Spring-time with the poets, poetry selected and arranged by F. Martin
1866 - English poetry
Contains poems by Browning, Wordsworth, Keble, Kingsley, Longfellow, Milton and many others, as well as selections from some of Shakespeare's plays.
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On the Late Massacre in Piedmont
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Spring-Time with the Poets, Poetry Selected and Arranged by F. Martin
No preview available - 2016
Common terms and phrases
bear bells blessed blood breath bright bring cloud comes crown dark dead dear death deep doth dream earth Enter eyes face fair fall father fear feel flowers friends give glory gone grace grave green grief hand happy hast hath head hear heard heart heaven hill honour hope hour keep king Lady land leave light live look Lord Macb morn mother nature never night noble o'er once peace poor Queen rest Rich rise round SCENE sight silent sing sleep smile song sorrow soul sound speak spirit stand star sweet tears tell thee thine things thou thou art thought thousand tree true turn voice waves weary wild winds young
Page 228 - There was a sound of revelry by night, And Belgium's capital had gathered then Her Beauty and her Chivalry, and bright The lamps shone o'er fair women and brave men ; A thousand hearts beat happily ; and when Music arose with its voluptuous swell, Soft eyes looked love to eyes which spake again, And all went merry as a marriage bell...
Page 188 - Ben Adhem (may his tribe increase) Awoke one night from a deep dream of peace, And saw within the moonlight in his room, Making it rich, and like a lily in bloom, An angel writing in a book of gold : — Exceeding peace had made Ben Adhem bold, And to the Presence in the room he said, 'What writest thou?' — The vision raised its head, And with a look made of all sweet accord, Answered, ' The names of those who love the Lord.
Page 183 - Thou wast not born for death, immortal Bird! No hungry generations tread thee down; The voice I hear this passing night was heard In ancient days by emperor and clown: Perhaps the self-same song that found a path Through the sad heart of Ruth...
Page 126 - The bride kissed the goblet ; the knight took it up, He quaffed off the wine, and he threw down the cup, She looked down to blush, and she looked up to sigh, With a smile on her lips and a tear in her eye. He took her soft hand, ere her mother could bar, — " Now tread we a measure !
Page 34 - E'en in our ashes live their wonted fires. For thee, who, mindful of th' unhonour'd dead, Dost in these lines their artless tale relate ; If chance, by lonely Contemplation led, Some kindred spirit shall inquire thy fate, Haply some hoary-headed swain may say, ' Oft have we seen him at the peep of dawn Brushing with hasty steps the dews away, To meet the sun upon the upland lawn.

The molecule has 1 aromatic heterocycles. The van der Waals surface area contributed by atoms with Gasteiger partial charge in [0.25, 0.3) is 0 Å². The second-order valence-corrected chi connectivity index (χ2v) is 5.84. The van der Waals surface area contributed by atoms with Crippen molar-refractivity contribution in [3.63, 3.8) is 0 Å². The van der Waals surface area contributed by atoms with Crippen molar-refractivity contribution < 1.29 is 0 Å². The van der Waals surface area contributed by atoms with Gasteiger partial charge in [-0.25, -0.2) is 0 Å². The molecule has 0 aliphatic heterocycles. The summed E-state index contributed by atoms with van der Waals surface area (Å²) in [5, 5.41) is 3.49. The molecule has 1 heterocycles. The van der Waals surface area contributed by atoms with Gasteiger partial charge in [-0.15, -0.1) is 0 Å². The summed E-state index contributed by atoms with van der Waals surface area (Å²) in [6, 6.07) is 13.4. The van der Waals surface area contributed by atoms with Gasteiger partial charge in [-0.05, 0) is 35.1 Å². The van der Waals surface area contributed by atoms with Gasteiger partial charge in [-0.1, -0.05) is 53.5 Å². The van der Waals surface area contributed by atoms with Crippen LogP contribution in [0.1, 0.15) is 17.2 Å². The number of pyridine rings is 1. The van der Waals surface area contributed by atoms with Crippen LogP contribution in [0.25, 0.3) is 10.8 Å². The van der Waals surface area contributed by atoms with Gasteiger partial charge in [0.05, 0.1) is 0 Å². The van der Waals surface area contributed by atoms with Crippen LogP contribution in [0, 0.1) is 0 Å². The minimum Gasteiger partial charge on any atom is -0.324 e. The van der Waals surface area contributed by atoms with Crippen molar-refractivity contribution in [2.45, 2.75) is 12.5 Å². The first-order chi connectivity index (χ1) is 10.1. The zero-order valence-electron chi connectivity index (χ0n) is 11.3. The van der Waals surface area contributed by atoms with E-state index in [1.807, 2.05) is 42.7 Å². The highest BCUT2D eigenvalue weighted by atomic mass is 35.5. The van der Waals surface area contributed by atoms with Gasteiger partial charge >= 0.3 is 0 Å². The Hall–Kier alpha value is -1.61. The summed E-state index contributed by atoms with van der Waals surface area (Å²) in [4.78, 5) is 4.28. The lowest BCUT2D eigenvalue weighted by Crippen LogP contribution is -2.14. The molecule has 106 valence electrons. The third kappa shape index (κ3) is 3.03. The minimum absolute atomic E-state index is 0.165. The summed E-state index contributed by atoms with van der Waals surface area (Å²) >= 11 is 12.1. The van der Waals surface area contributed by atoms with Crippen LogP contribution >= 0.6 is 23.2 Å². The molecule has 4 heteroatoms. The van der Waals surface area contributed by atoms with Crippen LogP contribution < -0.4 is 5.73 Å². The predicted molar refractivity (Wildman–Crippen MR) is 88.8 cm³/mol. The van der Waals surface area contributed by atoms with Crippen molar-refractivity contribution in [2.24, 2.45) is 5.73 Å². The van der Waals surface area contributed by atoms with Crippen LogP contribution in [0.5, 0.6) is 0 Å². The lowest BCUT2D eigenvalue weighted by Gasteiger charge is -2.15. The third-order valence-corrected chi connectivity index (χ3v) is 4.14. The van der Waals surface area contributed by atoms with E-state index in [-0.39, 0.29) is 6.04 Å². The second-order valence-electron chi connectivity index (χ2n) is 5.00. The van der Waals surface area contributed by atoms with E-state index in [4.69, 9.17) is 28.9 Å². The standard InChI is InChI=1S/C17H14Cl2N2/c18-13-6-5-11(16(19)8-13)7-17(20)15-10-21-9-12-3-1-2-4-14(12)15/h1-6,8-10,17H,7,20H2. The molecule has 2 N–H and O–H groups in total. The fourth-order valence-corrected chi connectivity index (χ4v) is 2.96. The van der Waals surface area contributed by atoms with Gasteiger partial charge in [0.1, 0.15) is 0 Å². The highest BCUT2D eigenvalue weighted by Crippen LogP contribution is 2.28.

Page 298 - Julius bleed for justice' sake ? What villain touched his body, that did stab, And not for justice ? What, shall one of us, That struck the foremost man of all this world, But for supporting robbers, shall we now Contaminate our fingers with base bribes, And sell the mighty space of our large honours For so much trash as may be grasped thus ? I had rather be a dog, and bay the moon, Than such a Roman.
Page 344 - It is not growing like a tree In bulk, doth make Man better be ; Or standing long an oak, three hundred year, To fall a log at last, dry, bald, and sere : A lily of a day Is fairer far in May, Although it fall and die that night — It was the plant and flower of Light. In small proportions we just beauties see ; And in short measures life may perfect be.
Page 422 - Now, while the birds thus sing a joyous song, And while the young lambs bound As to the tabor's sound, To me alone there came a thought of grief : A timely utterance gave that thought relief, And I again am strong : The cataracts blow their trumpets from the steep ; No more shall grief of mine the season wrong ; I hear the Echoes through the mountains throng, The Winds come to me from the fields of sleep, And all the earth is gay ; Land and sea Give themselves up to jollity, And with the heart of...
Page 191 - I WANDERED lonely as a cloud That floats on high o'er vales and hills, When all at once I saw a crowd, A host of golden daffodils, Beside the lake, beneath the trees, Fluttering and dancing in the breeze. Continuous as the stars that shine And twinkle on the Milky Way, They stretched in never-ending line Along the margin of a bay: Ten thousand saw I at a glance, Tossing their heads in sprightly dance.
Page 144 - Light, amid the encircling gloom, Lead Thou me on ! . The night is dark, and I am far from home — Lead Thou me on ! Keep Thou my feet ; I do not ask to see The distant scene, — one step enough for me.